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Full-Length Human Immunodeficiency Virus Type 1 Genomes from Subtype C-Infected Seroconverters in India, with Evidence of Intersubtype Recombination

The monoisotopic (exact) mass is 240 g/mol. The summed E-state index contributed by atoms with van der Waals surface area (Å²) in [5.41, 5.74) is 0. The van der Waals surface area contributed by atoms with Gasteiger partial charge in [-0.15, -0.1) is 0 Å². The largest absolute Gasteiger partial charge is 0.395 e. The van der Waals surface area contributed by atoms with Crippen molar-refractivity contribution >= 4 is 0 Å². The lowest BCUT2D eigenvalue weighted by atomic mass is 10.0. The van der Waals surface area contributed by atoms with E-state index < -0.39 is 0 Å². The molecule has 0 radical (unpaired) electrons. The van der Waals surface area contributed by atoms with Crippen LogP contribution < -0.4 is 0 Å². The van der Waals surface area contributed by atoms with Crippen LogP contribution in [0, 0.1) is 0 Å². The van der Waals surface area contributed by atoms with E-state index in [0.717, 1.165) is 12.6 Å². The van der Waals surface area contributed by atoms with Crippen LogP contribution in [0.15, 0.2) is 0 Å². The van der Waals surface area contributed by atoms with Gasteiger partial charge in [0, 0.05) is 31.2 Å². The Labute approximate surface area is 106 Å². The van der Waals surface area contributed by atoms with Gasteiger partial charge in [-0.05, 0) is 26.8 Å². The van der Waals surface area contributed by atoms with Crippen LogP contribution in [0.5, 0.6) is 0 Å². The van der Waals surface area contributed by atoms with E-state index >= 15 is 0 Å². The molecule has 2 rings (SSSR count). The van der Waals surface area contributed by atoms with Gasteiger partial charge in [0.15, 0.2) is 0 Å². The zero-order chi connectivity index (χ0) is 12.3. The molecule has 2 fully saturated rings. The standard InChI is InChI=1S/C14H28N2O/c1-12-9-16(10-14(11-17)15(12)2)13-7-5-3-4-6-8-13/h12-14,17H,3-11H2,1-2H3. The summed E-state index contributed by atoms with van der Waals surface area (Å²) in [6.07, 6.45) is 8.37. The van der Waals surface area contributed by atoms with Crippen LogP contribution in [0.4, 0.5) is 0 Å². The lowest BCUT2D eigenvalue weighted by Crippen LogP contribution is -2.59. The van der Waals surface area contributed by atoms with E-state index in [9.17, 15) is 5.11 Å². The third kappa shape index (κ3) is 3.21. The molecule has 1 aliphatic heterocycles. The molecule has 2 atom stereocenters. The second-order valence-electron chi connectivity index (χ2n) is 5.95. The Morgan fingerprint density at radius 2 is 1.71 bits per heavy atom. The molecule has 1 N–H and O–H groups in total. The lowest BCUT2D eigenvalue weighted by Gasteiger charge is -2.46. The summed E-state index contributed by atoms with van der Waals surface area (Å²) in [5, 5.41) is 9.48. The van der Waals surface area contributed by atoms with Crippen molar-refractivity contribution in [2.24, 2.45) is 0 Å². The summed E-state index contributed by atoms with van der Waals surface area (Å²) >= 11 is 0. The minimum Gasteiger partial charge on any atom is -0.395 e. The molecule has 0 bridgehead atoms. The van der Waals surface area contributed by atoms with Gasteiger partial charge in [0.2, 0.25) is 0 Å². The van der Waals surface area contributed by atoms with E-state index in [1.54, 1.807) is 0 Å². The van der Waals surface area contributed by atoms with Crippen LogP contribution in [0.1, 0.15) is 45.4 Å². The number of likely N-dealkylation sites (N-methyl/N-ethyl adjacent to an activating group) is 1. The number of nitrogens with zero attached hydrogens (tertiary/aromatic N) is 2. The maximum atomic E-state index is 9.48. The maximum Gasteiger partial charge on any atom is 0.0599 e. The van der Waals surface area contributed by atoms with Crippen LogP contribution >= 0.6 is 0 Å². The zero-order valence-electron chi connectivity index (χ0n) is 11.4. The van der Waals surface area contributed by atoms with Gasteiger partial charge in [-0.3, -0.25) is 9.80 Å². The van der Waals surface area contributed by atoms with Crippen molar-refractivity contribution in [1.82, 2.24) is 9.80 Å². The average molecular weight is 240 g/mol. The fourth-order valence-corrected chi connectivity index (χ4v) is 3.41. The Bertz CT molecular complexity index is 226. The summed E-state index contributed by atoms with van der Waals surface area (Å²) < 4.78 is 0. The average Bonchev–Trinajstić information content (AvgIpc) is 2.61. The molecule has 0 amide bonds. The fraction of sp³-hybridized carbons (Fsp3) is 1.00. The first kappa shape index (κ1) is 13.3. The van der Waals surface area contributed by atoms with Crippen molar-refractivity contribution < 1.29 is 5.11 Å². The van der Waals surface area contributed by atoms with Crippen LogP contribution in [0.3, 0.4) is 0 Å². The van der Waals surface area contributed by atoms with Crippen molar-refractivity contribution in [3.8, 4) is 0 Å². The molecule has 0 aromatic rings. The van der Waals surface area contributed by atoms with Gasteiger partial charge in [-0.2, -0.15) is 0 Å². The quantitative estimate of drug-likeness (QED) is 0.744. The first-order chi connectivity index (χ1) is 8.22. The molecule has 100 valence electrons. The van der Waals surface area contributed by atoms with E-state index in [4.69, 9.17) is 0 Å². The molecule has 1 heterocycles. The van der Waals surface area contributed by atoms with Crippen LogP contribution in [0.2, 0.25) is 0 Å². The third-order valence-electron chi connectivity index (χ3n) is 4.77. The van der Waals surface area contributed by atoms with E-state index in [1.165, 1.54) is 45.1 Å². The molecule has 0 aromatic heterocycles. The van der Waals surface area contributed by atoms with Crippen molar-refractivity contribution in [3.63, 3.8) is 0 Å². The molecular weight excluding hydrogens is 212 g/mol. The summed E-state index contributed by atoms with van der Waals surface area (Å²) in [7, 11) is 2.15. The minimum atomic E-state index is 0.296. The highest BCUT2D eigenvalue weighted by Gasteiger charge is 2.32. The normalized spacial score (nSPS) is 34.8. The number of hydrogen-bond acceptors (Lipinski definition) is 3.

Full-Length Human Immunodeficiency Virus Type 1 Genomes from Subtype C-Infected Seroconverters in... Full-Length Human Immunodeficiency Virus Type 1 Genomes from Subtype C-Infected Seroconverters in India, with Evidence of Intersubtype Recombination Kavita S. Lole 1 , Robert C. Bollinger 2 , Ramesh S. Paranjape 3 , Deepak Gadkari 1 , 3 , Smita S. Kulkarni 3 , Nicole G. Novak 2 , Roxann Ingersoll 4 , Haynes W. Sheppard 5 , and Stuart C. Ray 2 , * National Institute of Virology 1 and National AIDS Research Institute, 3 Pune, India; Division of Infectious Diseases, Department of Medicine, 2 and Center for Medical Genetics, 4 Johns Hopkins University School of Medicine, Baltimore, Maryland and Viral and Rickettsial Diseases Laboratory, California Department of Health Services, Berkeley, California 5 ABSTRACT The development of an effective human immunodeficiency virus type 1 (HIV-1) vaccine is likely to depend on knowledge of circulating variants of genes other than the commonly sequenced gag and env genes. In addition, full-genome data are particularly limited for HIV-1 subtype C, currently the most commonly transmitted subtype in India and worldwide. Likewise, little is known about sequence variation of HIV-1 in India, the country facing the largest burden of HIV worldwide. Therefore, the objective of this study was to clone and characterize the complete genome of HIV-1 from seroconverters infected with subtype C variants in India. Cocultured HIV-1 isolates were obtained from six seroincident individuals from Pune, India, and virtually full-length HIV-1 genomes were amplified, cloned, and sequenced from each. Sequence analysis revealed that five of the six genomes were of subtype C, while one was a mosaic of subtypes A and C, with multiple breakpoints in env , nef , and the 3′ long terminal repeat as determined by both maximal χ 2 analysis and phylogenetic bootstrapping. Sequences were compared for preservation of known cytotoxic T lymphocyte (CTL) epitopes. Compared with those of the HIV-1 LAI sequence, 38% of well-defined CTL epitopes were identical. The proportion of nonconservative substitutions for Env, at 61%, was higher ( P < 0.001) than those for Gag (24%), Pol (18%), and Nef (32%). Therefore, characterized CTL epitopes demonstrated substantial differences from subtype B laboratory strains, which were most pronounced in Env. Because these clones were obtained from Indian seroconverters, they are likely to facilitate vaccine-related efforts in India by providing potential antigens for vaccine candidates as well as for assays of vaccine responsiveness. http://www.deepdyve.com/assets/images/DeepDyve-Logo-lg.png Journal of Virology American Society For Microbiology